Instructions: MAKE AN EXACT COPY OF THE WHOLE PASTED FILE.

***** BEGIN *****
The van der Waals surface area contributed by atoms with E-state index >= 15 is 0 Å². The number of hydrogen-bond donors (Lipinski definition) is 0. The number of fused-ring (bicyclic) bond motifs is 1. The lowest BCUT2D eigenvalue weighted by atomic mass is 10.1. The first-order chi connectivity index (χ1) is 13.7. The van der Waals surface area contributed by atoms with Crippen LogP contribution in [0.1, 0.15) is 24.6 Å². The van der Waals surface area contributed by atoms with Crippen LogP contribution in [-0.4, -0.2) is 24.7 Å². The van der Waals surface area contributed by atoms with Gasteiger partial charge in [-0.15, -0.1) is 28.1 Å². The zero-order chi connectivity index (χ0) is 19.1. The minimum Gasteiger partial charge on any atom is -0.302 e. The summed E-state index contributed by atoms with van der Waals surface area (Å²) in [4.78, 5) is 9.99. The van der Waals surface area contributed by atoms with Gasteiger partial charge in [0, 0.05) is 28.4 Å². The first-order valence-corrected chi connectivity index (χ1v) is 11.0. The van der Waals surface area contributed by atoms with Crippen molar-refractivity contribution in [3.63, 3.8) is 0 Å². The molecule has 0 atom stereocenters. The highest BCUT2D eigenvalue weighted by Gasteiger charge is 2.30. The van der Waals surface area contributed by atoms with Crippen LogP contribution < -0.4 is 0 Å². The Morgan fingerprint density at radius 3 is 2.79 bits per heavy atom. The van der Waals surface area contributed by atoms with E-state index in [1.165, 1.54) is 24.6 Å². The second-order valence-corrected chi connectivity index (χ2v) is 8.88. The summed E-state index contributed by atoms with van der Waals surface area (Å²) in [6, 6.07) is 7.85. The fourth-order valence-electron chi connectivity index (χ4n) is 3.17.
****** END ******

The van der Waals surface area contributed by atoms with E-state index >= 15 is 0 Å². The number of hydrogen-bond donors (Lipinski definition) is 0. The number of fused-ring (bicyclic) bond motifs is 1. The lowest BCUT2D eigenvalue weighted by atomic mass is 10.1. The first-order chi connectivity index (χ1) is 13.7. The van der Waals surface area contributed by atoms with Crippen LogP contribution in [0.1, 0.15) is 24.6 Å². The van der Waals surface area contributed by atoms with Crippen LogP contribution in [-0.4, -0.2) is 24.7 Å². The van der Waals surface area contributed by atoms with Gasteiger partial charge in [-0.15, -0.1) is 28.1 Å². The zero-order chi connectivity index (χ0) is 19.1. The minimum Gasteiger partial charge on any atom is -0.302 e. The summed E-state index contributed by atoms with van der Waals surface area (Å²) in [4.78, 5) is 9.99. The van der Waals surface area contributed by atoms with Gasteiger partial charge in [0, 0.05) is 28.4 Å². The first-order valence-corrected chi connectivity index (χ1v) is 11.0. The van der Waals surface area contributed by atoms with Crippen molar-refractivity contribution in [3.63, 3.8) is 0 Å². The molecule has 0 atom stereocenters. The highest BCUT2D eigenvalue weighted by Gasteiger charge is 2.30. The van der Waals surface area contributed by atoms with Crippen LogP contribution < -0.4 is 0 Å². The Morgan fingerprint density at radius 3 is 2.79 bits per heavy atom. The van der Waals surface area contributed by atoms with E-state index in [1.165, 1.54) is 24.6 Å². The second-order valence-corrected chi connectivity index (χ2v) is 8.88. The summed E-state index contributed by atoms with van der Waals surface area (Å²) in [6, 6.07) is 7.85. The fourth-order valence-electron chi connectivity index (χ4n) is 3.17.